Could a Russian-DARPA Have Saved the Su-47?

Unlike the Americans, at the time of the Su-47 development, the Russians had no agency comparable to DARPA. Although in 2012, they created the DARPA-like Russian Foundation for Research Projects. This agency could have put the brakes on certain aspects of the airplane’s technology that weren’t going to work. That way, the Su-47 program could have been truly experimental like the U.S. DARPA-developed X-29 that also had forward-swept wings. After testing, DARPA considered the X-29 airplane unstable. Having DARPA as a partner is a good way to not go over budget or experience delays because the agency can quickly cancel a program during signs of trouble. Then certain aspects of the airplane that do happen to work can be used on other fighter planes to help next-generation models.

Written By

Now serving as 1945s New Defense and National Security Editor, Brent M. Eastwood, PhD, is the author of Humans, Machines, and Data: Future Trends in Warfare. He is an Emerging Threats expert and former U.S. Army Infantry officer.

6 Comments

6 Comments

  1. Iain

    April 5, 2022 at 5:15 am

    Wrong. Su-47 was never meant to be a stealth fighter.

  2. Jacky

    April 5, 2022 at 6:03 am

    By writing this article which is full of glaring inaccuracies, esteemed author has done himself a great disservice.

    Su-47 was meant to explore far flung limits of jet fighter maneuverability, not stealth.

    Like what American researchers found with their x-29, Russian experts eventually concluded that extreme maneuverability conferred by forward swept wing design didn’t jive with wing root durability.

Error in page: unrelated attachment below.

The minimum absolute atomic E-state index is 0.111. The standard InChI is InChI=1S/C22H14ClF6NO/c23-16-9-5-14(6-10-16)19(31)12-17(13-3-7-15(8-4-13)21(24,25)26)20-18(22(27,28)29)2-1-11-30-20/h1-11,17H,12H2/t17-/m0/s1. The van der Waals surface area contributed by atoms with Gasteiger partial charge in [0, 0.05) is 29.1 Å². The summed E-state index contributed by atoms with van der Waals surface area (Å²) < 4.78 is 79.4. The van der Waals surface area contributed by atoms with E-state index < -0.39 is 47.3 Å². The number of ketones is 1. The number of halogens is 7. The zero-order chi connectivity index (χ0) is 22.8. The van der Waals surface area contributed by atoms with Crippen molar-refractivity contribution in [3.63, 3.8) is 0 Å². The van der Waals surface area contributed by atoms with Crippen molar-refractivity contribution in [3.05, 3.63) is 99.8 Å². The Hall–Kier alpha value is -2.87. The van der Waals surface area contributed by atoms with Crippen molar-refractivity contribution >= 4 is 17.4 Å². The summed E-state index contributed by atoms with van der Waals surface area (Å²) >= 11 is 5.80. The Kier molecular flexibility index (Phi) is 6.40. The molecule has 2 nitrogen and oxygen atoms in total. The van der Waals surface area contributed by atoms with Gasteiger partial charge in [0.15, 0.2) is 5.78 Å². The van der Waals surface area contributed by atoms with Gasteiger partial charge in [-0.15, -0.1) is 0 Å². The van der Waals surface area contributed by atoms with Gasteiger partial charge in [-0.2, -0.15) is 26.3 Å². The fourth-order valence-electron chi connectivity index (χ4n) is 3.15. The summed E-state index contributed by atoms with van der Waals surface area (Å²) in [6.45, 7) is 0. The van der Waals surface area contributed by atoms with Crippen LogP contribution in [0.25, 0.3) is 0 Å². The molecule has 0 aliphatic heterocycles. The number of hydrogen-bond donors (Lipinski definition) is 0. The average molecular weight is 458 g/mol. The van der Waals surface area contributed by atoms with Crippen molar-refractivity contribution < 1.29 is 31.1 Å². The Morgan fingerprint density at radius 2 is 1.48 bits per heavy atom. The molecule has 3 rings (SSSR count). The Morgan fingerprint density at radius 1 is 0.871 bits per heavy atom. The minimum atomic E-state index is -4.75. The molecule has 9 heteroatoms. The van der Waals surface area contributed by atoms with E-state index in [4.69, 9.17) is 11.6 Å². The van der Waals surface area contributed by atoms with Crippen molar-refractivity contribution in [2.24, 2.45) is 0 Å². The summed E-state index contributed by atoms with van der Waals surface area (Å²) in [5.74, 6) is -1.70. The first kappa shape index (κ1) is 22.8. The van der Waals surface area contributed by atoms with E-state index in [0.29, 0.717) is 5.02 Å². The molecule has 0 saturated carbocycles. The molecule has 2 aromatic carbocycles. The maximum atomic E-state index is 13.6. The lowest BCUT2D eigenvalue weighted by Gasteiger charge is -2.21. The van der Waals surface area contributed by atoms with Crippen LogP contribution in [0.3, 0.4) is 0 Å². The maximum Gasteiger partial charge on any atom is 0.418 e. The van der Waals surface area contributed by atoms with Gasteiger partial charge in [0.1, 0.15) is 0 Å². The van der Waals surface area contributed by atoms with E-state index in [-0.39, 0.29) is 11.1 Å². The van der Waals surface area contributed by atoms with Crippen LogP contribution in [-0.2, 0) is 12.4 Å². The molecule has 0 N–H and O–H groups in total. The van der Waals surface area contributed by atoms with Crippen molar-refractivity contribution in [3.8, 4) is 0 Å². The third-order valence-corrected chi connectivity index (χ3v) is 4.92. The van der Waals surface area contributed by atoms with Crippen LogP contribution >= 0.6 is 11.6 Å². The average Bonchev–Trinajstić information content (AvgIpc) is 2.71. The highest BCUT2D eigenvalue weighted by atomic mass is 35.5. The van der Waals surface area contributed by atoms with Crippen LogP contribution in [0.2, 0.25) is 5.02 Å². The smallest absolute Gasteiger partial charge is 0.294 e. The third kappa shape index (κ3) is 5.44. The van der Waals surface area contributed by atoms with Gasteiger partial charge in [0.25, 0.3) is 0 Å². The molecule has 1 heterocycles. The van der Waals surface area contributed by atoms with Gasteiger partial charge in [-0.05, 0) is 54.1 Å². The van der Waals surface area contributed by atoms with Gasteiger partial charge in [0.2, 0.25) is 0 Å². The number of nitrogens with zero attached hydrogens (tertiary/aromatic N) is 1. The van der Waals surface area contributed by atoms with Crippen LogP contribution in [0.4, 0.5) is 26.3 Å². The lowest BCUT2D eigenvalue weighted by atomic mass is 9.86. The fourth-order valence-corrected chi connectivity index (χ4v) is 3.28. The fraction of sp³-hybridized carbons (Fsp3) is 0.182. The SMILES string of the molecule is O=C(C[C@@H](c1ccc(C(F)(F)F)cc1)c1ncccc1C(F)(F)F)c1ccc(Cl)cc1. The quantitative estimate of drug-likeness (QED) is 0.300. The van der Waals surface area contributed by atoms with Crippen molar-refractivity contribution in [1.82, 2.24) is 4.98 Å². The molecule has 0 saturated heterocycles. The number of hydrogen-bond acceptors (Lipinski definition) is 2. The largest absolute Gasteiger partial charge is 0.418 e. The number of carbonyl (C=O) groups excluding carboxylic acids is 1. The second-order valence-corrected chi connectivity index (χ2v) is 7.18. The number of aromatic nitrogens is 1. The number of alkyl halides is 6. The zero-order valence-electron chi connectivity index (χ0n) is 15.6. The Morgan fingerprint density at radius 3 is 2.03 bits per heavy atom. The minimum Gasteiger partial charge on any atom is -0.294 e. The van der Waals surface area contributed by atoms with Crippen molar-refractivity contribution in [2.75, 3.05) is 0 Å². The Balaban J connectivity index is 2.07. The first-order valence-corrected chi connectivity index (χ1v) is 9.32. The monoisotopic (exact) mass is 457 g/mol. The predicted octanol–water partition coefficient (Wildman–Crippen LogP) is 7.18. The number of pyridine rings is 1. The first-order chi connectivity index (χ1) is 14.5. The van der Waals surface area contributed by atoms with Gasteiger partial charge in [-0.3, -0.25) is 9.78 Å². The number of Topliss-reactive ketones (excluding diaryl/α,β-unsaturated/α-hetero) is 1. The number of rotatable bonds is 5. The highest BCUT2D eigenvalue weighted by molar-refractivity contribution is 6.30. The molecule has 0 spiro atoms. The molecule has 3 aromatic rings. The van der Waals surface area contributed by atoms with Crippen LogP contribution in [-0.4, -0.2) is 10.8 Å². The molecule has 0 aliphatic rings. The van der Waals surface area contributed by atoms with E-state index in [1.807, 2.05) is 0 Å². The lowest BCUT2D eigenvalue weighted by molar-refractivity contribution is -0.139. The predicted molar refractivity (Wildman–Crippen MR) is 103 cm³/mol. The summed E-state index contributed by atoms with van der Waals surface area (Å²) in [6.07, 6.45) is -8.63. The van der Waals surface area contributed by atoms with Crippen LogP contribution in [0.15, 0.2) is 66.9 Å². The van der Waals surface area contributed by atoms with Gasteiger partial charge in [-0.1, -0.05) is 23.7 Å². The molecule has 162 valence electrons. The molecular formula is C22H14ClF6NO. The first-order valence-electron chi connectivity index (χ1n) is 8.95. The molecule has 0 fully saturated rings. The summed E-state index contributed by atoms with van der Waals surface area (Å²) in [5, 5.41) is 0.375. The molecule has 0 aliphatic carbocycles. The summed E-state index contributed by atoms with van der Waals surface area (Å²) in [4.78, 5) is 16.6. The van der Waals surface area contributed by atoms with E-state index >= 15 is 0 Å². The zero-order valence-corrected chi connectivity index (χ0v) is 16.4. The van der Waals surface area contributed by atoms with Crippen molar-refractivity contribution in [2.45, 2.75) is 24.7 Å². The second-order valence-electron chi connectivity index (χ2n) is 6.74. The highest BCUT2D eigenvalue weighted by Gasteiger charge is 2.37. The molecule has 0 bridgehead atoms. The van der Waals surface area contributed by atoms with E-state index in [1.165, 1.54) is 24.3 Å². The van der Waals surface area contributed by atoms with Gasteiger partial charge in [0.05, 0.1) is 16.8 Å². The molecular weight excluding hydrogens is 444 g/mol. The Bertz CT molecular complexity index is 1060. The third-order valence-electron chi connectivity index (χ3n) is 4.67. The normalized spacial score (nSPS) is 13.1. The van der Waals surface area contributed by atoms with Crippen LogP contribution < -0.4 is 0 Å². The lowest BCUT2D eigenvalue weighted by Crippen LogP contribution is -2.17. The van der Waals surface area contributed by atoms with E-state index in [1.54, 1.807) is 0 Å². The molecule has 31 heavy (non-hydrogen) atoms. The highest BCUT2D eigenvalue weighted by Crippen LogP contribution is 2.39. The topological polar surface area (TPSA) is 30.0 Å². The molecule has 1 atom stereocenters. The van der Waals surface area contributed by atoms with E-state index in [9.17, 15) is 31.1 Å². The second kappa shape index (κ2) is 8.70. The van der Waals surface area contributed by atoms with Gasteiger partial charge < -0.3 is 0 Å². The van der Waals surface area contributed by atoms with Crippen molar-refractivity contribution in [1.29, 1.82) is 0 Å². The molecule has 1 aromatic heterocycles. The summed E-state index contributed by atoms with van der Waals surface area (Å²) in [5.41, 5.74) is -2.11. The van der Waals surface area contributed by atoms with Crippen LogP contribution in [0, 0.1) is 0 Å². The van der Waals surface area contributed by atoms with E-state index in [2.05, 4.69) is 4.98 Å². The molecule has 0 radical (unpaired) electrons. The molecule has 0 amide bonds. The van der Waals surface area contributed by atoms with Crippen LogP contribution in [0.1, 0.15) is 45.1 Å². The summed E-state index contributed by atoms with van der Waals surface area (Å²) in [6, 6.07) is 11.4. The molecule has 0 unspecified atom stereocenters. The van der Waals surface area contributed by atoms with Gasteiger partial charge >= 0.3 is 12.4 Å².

Today, highly agile fighters aren’t desired too much.USAF bosses were given this very useful hint when someone hit a small mini aerial target 400km distant in Nov 2016.

  3. Allen

    April 5, 2022 at 1:12 pm

    It was actually very successful especially when compared to the x-29 which is also”fly-by-wire” if you accept the computer making the correction in put had less computing power then a Casio calculator watch. Low observable aircraft aren’t completely “invisible” the pendulum has swing to the radar side for now so why spend trillions on gimics that aren’t nearly effective to justify the cost. Just remember most Russian fighters can tail slide(reverse airflow) is a deadly thing for all but one American fighter the f-22 and its almost nonexistent in the scheme of things. This has to be a filler article because research was minimal.

  4. Vadim Yunin

    April 5, 2022 at 5:31 pm

    Furthermore it is REALLY odd that he failed to mention the FACT that Russia has sense designed, developed, and built a ” 5th Gen” Fighter (SU-57) Which successfully became a production jet which is already being used in many squadrons of the RUSSIAN Air force and exported to other airforce through out. . . And is in many areas superior to the